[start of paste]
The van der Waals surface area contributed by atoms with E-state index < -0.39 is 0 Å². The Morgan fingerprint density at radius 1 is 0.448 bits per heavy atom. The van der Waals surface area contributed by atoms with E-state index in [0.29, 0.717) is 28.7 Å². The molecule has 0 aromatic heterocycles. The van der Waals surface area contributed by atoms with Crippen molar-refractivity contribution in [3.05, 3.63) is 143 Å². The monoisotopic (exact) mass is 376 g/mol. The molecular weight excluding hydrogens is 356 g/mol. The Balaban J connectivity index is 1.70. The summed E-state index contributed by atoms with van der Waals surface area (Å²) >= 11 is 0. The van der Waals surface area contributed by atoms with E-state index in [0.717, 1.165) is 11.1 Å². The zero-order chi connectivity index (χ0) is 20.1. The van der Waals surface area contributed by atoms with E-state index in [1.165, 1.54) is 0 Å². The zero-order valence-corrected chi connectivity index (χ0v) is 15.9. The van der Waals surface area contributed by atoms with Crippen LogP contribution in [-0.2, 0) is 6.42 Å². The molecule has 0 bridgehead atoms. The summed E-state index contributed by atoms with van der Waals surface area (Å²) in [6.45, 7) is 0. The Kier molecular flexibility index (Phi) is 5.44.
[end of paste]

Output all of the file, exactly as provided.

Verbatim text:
The van der Waals surface area contributed by atoms with E-state index < -0.39 is 0 Å². The Morgan fingerprint density at radius 1 is 0.448 bits per heavy atom. The van der Waals surface area contributed by atoms with E-state index in [0.29, 0.717) is 28.7 Å². The molecule has 0 aromatic heterocycles. The van der Waals surface area contributed by atoms with Crippen molar-refractivity contribution in [3.05, 3.63) is 143 Å². The monoisotopic (exact) mass is 376 g/mol. The molecular weight excluding hydrogens is 356 g/mol. The Balaban J connectivity index is 1.70. The summed E-state index contributed by atoms with van der Waals surface area (Å²) >= 11 is 0. The van der Waals surface area contributed by atoms with E-state index in [0.717, 1.165) is 11.1 Å². The zero-order chi connectivity index (χ0) is 20.1. The van der Waals surface area contributed by atoms with E-state index in [1.165, 1.54) is 0 Å². The zero-order valence-corrected chi connectivity index (χ0v) is 15.9. The van der Waals surface area contributed by atoms with Crippen LogP contribution in [-0.2, 0) is 6.42 Å². The molecule has 0 bridgehead atoms. The summed E-state index contributed by atoms with van der Waals surface area (Å²) in [6.45, 7) is 0. The Kier molecular flexibility index (Phi) is 5.44.